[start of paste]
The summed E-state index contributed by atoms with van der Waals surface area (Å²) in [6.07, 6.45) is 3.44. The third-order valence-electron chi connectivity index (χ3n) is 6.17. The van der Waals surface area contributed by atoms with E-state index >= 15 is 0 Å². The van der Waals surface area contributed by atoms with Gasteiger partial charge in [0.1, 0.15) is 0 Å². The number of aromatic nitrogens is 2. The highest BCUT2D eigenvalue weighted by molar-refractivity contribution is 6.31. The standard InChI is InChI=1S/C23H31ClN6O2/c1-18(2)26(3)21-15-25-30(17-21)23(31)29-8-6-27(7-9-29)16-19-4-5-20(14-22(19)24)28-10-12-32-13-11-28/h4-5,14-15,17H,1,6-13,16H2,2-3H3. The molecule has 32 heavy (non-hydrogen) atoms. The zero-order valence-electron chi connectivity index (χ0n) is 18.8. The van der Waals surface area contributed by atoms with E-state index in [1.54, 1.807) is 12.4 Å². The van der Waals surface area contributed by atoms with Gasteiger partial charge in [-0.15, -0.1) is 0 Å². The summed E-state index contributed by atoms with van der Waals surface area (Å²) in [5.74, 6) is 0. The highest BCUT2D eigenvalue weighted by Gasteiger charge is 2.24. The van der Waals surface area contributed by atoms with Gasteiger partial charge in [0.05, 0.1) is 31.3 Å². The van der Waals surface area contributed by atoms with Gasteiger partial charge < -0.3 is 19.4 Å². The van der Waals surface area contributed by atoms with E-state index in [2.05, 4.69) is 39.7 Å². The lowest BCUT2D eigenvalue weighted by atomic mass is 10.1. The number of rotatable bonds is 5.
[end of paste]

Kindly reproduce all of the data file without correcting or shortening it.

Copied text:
The summed E-state index contributed by atoms with van der Waals surface area (Å²) in [6.07, 6.45) is 3.44. The third-order valence-electron chi connectivity index (χ3n) is 6.17. The van der Waals surface area contributed by atoms with E-state index >= 15 is 0 Å². The van der Waals surface area contributed by atoms with Gasteiger partial charge in [0.1, 0.15) is 0 Å². The number of aromatic nitrogens is 2. The highest BCUT2D eigenvalue weighted by molar-refractivity contribution is 6.31. The standard InChI is InChI=1S/C23H31ClN6O2/c1-18(2)26(3)21-15-25-30(17-21)23(31)29-8-6-27(7-9-29)16-19-4-5-20(14-22(19)24)28-10-12-32-13-11-28/h4-5,14-15,17H,1,6-13,16H2,2-3H3. The molecule has 32 heavy (non-hydrogen) atoms. The zero-order valence-electron chi connectivity index (χ0n) is 18.8. The van der Waals surface area contributed by atoms with E-state index in [1.54, 1.807) is 12.4 Å². The van der Waals surface area contributed by atoms with Gasteiger partial charge in [-0.15, -0.1) is 0 Å². The summed E-state index contributed by atoms with van der Waals surface area (Å²) in [5.74, 6) is 0. The highest BCUT2D eigenvalue weighted by Gasteiger charge is 2.24. The van der Waals surface area contributed by atoms with Gasteiger partial charge in [0.05, 0.1) is 31.3 Å². The van der Waals surface area contributed by atoms with Gasteiger partial charge < -0.3 is 19.4 Å². The van der Waals surface area contributed by atoms with E-state index in [2.05, 4.69) is 39.7 Å². The lowest BCUT2D eigenvalue weighted by atomic mass is 10.1. The number of rotatable bonds is 5.